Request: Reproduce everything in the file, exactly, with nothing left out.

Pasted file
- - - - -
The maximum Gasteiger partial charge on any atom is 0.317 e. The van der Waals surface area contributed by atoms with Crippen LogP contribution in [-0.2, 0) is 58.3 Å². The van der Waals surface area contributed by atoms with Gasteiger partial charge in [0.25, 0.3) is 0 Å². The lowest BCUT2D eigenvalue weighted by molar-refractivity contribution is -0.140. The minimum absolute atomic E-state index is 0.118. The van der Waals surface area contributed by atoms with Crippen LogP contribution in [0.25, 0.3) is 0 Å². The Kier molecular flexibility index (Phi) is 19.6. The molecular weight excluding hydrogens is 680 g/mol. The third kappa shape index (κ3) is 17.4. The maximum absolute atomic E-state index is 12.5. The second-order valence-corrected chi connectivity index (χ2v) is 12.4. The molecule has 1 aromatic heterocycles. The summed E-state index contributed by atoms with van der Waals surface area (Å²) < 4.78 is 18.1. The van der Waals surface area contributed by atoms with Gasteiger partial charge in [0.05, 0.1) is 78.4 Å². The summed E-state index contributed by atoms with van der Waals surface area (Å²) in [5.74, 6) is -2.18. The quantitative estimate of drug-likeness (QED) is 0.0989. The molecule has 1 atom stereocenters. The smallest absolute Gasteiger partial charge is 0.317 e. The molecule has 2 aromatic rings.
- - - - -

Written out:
The maximum Gasteiger partial charge on any atom is 0.317 e. The van der Waals surface area contributed by atoms with Crippen LogP contribution in [-0.2, 0) is 58.3 Å². The van der Waals surface area contributed by atoms with Gasteiger partial charge in [0.25, 0.3) is 0 Å². The lowest BCUT2D eigenvalue weighted by molar-refractivity contribution is -0.140. The minimum absolute atomic E-state index is 0.118. The van der Waals surface area contributed by atoms with Crippen LogP contribution in [0.25, 0.3) is 0 Å². The Kier molecular flexibility index (Phi) is 19.6. The molecular weight excluding hydrogens is 680 g/mol. The third kappa shape index (κ3) is 17.4. The maximum absolute atomic E-state index is 12.5. The second-order valence-corrected chi connectivity index (χ2v) is 12.4. The molecule has 1 aromatic heterocycles. The summed E-state index contributed by atoms with van der Waals surface area (Å²) < 4.78 is 18.1. The van der Waals surface area contributed by atoms with Gasteiger partial charge in [0.05, 0.1) is 78.4 Å². The summed E-state index contributed by atoms with van der Waals surface area (Å²) in [5.74, 6) is -2.18. The quantitative estimate of drug-likeness (QED) is 0.0989. The molecule has 1 atom stereocenters. The smallest absolute Gasteiger partial charge is 0.317 e. The molecule has 2 aromatic rings.